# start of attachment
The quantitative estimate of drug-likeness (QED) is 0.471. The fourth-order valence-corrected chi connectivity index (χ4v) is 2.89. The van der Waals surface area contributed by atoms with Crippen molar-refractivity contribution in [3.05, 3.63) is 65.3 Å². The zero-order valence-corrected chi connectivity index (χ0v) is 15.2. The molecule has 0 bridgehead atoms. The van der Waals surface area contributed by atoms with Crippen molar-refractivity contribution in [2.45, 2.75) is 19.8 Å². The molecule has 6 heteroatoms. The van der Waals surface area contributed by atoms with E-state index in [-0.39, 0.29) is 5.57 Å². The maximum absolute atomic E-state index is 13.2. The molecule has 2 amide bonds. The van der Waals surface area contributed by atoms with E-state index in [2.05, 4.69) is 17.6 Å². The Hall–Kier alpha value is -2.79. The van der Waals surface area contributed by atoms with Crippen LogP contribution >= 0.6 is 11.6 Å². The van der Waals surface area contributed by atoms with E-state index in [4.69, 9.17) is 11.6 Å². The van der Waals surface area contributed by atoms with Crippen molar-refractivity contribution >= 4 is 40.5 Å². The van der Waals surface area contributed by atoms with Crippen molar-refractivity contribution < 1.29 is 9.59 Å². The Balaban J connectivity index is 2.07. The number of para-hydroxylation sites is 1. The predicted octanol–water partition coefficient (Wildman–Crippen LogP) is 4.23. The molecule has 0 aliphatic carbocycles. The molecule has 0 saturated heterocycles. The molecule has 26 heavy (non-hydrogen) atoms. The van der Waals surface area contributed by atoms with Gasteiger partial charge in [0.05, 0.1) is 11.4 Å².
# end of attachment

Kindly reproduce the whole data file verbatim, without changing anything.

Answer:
The quantitative estimate of drug-likeness (QED) is 0.471. The fourth-order valence-corrected chi connectivity index (χ4v) is 2.89. The van der Waals surface area contributed by atoms with Crippen molar-refractivity contribution in [3.05, 3.63) is 65.3 Å². The zero-order valence-corrected chi connectivity index (χ0v) is 15.2. The molecule has 0 bridgehead atoms. The van der Waals surface area contributed by atoms with Crippen molar-refractivity contribution in [2.45, 2.75) is 19.8 Å². The molecule has 6 heteroatoms. The van der Waals surface area contributed by atoms with E-state index in [-0.39, 0.29) is 5.57 Å². The maximum absolute atomic E-state index is 13.2. The molecule has 2 amide bonds. The van der Waals surface area contributed by atoms with E-state index in [2.05, 4.69) is 17.6 Å². The Hall–Kier alpha value is -2.79. The van der Waals surface area contributed by atoms with Crippen LogP contribution >= 0.6 is 11.6 Å². The van der Waals surface area contributed by atoms with E-state index in [4.69, 9.17) is 11.6 Å². The van der Waals surface area contributed by atoms with Crippen molar-refractivity contribution >= 4 is 40.5 Å². The van der Waals surface area contributed by atoms with Crippen molar-refractivity contribution < 1.29 is 9.59 Å². The Balaban J connectivity index is 2.07. The number of para-hydroxylation sites is 1. The predicted octanol–water partition coefficient (Wildman–Crippen LogP) is 4.23. The molecule has 0 aliphatic carbocycles. The molecule has 0 saturated heterocycles. The molecule has 26 heavy (non-hydrogen) atoms. The van der Waals surface area contributed by atoms with Gasteiger partial charge in [0.05, 0.1) is 11.4 Å².